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General Discussion on any topic relating to CPAP and/or Sleep Apnea.
Tired Guy
 
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Help interpreting results of sleep study

Postby Tired Guy on Wed Apr 29, 2009 6:26 pm

First of all.... I am very pleased tonight.

I went to the respritory (sp) therapist today and got a ResMed Auto 25 without having to fight. Although Auto, it is set "hard" at 14 inhale and 9 exhale. I feel that this machine is the right machine for me (largely due to the opinion and input of folks here... so thanks) and my Dr was willing to finagle the system a bit to get it (ie insurance issues).

But the Dr and I spent so much time discussing how I sleep, my issues with compliance and machine choices (all this was yesterday) that I got only a cursory discussion on specific results of the test. We did spend almost 50 minutes together so I do not feel that I was "cheated" in that respect.

So all you stat freaks out there--and you KNOW you are out there :) can you pls help me interpret the following:

STUDY DURATION: 407 MIN

Obstructive Apnea 2
Central Apnea 4
Hypopnea 109
Hypopnea with 4% desat 56
Apnea index 1.2
Hypopnea Index 21.0
AHI 22.2

4% Index 11.94
Minumum Oxygen Sat 89% KM (mean = 95)

Arousals 137 (26.4 per hr of sleep)


What strikes me the most is the relatively small number of apneas..... (which is good obviously) and what I think is a very high number of Hypopneas 109 The stats in italics are the ones that I am not very sure what they mean and if they are typical... so Unfair question... and I know it is all relative etc... but does this indicate typical Sleep Apnea or more severe?

Thanks for the help.

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Tired Guy
 
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Re: Help interpreting results of sleep study

Postby Tired Guy on Wed Apr 29, 2009 6:55 pm

Ok.. maybe I was wrong... there are not stat freaks out there :)

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jnk
 
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Re: Help interpreting results of sleep study

Postby jnk on Wed Apr 29, 2009 6:59 pm

I assume that was a titration study? (If so, I believe that the numbers might need to be seen in the context of the charts to mean much.)

Is your full diagnosis "obstructive sleep apnea," or other?

Are there any other medical conditions that may be playing a role, such as the heart attack you mentioned in another thread?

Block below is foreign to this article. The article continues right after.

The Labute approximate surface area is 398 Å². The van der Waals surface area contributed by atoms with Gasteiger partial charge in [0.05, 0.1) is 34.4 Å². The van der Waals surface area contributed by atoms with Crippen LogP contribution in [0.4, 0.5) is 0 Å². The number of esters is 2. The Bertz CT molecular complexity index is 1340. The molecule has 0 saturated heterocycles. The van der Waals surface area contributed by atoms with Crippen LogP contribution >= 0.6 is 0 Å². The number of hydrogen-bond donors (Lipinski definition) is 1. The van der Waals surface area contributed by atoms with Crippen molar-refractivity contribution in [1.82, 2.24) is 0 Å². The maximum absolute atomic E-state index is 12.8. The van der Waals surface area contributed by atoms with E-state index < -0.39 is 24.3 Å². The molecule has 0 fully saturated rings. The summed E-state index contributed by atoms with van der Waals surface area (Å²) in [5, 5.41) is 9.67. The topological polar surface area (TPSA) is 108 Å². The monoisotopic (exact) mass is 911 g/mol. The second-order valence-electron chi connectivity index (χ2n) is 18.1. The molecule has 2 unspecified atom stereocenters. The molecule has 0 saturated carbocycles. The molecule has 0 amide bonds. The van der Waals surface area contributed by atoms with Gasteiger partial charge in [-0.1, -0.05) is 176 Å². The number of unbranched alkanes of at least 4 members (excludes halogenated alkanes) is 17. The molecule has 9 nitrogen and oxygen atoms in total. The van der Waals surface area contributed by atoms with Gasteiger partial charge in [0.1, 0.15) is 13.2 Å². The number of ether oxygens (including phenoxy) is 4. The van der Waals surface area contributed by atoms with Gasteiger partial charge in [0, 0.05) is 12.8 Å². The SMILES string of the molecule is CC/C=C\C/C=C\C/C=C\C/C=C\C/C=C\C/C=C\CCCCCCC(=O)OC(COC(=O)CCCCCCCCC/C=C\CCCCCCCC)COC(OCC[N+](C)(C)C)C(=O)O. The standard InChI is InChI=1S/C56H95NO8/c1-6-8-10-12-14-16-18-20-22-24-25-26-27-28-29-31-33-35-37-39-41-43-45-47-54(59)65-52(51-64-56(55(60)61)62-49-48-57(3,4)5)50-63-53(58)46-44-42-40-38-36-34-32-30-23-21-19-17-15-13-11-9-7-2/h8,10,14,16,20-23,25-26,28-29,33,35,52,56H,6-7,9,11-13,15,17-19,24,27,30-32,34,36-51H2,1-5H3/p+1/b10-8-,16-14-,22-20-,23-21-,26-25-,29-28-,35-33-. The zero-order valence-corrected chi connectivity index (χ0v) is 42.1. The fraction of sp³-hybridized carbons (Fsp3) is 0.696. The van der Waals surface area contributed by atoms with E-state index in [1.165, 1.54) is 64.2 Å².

Sorry that my post is only questions, not answers. But I think maybe your supplying answers to those questions might help others respond to your question more effectively.
"All quotes are actually misquotes."-- Never directly attributed to Bartlett.

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robertmarilyn
 
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Re: Help interpreting results of sleep study

Postby robertmarilyn on Wed Apr 29, 2009 7:03 pm

Tired Guy wrote:Ok.. maybe I was wrong... there are not stat freaks out there :)


I'm still learning so I'm waiting for those with the good explaining powers and knowledge to come in here and tell you what they think...then I will get to read it and learn more :D

But while we are waiting, for all of us, please go to the user control panel and then I think you would click profile and then equipment and you will be able to use the pull down menus to list your machine, mask, and other goodies. And it is best to pick the text option because the picture option makes it hard to distinguish exactly what equipment you have.

If you don't understand my sketchy explanation on how to list your equipment, just let us know and a good explainer will explain it better :lol:

mar

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Re: Help interpreting results of sleep study

Postby BleepingBeauty on Wed Apr 29, 2009 7:19 pm

Tired Guy wrote:
Obstructive Apnea 2
Central Apnea 4
Hypopnea 109
Hypopnea with 4% desat 56
Apnea index 1.2
Hypopnea Index 21.0
AHI 22.2

4% Index 11.94
Minumum Oxygen Sat 89% KM (mean = 95)

Arousals 137 (26.4 per hr of sleep)


What strikes me the most is the relatively small number of apneas..... (which is good obviously) and what I think is a very high number of Hypopneas 109 The stats in italics are the ones that I am not very sure what they mean and if they are typical... so Unfair question... and I know it is all relative etc... but does this indicate typical Sleep Apnea or more severe?

Thanks for the help.


Hi, Tired Guy, from another (former) Masshole). :D

I'm no expert, so take my opinion FWIW. But I'll try to help you out here. First, do some reading on this site; click on the yellow lightbulb at the top of the main screen (Our Wisdom). Read the "Where a Newbie Should Start" thread above. Lots of great info to be had on this site, not to mention many experienced and wise users, so educate yourself about this journey you're now on.